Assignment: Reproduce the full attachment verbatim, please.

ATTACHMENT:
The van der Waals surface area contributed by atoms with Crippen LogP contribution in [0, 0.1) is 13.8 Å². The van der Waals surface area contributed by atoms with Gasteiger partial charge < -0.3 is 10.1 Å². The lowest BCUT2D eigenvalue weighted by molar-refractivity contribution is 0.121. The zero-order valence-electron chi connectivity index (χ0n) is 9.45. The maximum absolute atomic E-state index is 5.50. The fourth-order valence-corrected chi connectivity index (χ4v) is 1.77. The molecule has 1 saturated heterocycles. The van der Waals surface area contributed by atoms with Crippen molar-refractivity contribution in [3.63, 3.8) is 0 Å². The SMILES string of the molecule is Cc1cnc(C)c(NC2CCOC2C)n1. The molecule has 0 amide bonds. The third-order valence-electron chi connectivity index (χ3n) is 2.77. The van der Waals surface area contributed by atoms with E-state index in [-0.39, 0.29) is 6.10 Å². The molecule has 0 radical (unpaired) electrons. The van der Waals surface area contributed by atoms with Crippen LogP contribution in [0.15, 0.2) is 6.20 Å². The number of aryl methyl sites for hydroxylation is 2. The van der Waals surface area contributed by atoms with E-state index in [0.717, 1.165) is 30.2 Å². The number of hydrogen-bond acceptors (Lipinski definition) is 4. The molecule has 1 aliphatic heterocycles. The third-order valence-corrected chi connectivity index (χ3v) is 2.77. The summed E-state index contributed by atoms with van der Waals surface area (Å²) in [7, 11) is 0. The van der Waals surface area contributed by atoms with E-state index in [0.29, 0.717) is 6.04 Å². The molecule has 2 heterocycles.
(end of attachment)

The van der Waals surface area contributed by atoms with Crippen LogP contribution in [0, 0.1) is 13.8 Å². The van der Waals surface area contributed by atoms with Gasteiger partial charge < -0.3 is 10.1 Å². The lowest BCUT2D eigenvalue weighted by molar-refractivity contribution is 0.121. The zero-order valence-electron chi connectivity index (χ0n) is 9.45. The maximum absolute atomic E-state index is 5.50. The fourth-order valence-corrected chi connectivity index (χ4v) is 1.77. The molecule has 1 saturated heterocycles. The van der Waals surface area contributed by atoms with Crippen molar-refractivity contribution in [3.63, 3.8) is 0 Å². The SMILES string of the molecule is Cc1cnc(C)c(NC2CCOC2C)n1. The molecule has 0 amide bonds. The third-order valence-electron chi connectivity index (χ3n) is 2.77. The van der Waals surface area contributed by atoms with E-state index in [-0.39, 0.29) is 6.10 Å². The molecule has 0 radical (unpaired) electrons. The van der Waals surface area contributed by atoms with Crippen LogP contribution in [0.15, 0.2) is 6.20 Å². The number of aryl methyl sites for hydroxylation is 2. The van der Waals surface area contributed by atoms with E-state index in [0.717, 1.165) is 30.2 Å². The number of hydrogen-bond acceptors (Lipinski definition) is 4. The molecule has 1 aliphatic heterocycles. The third-order valence-corrected chi connectivity index (χ3v) is 2.77. The summed E-state index contributed by atoms with van der Waals surface area (Å²) in [7, 11) is 0. The van der Waals surface area contributed by atoms with E-state index in [0.29, 0.717) is 6.04 Å². The molecule has 2 heterocycles.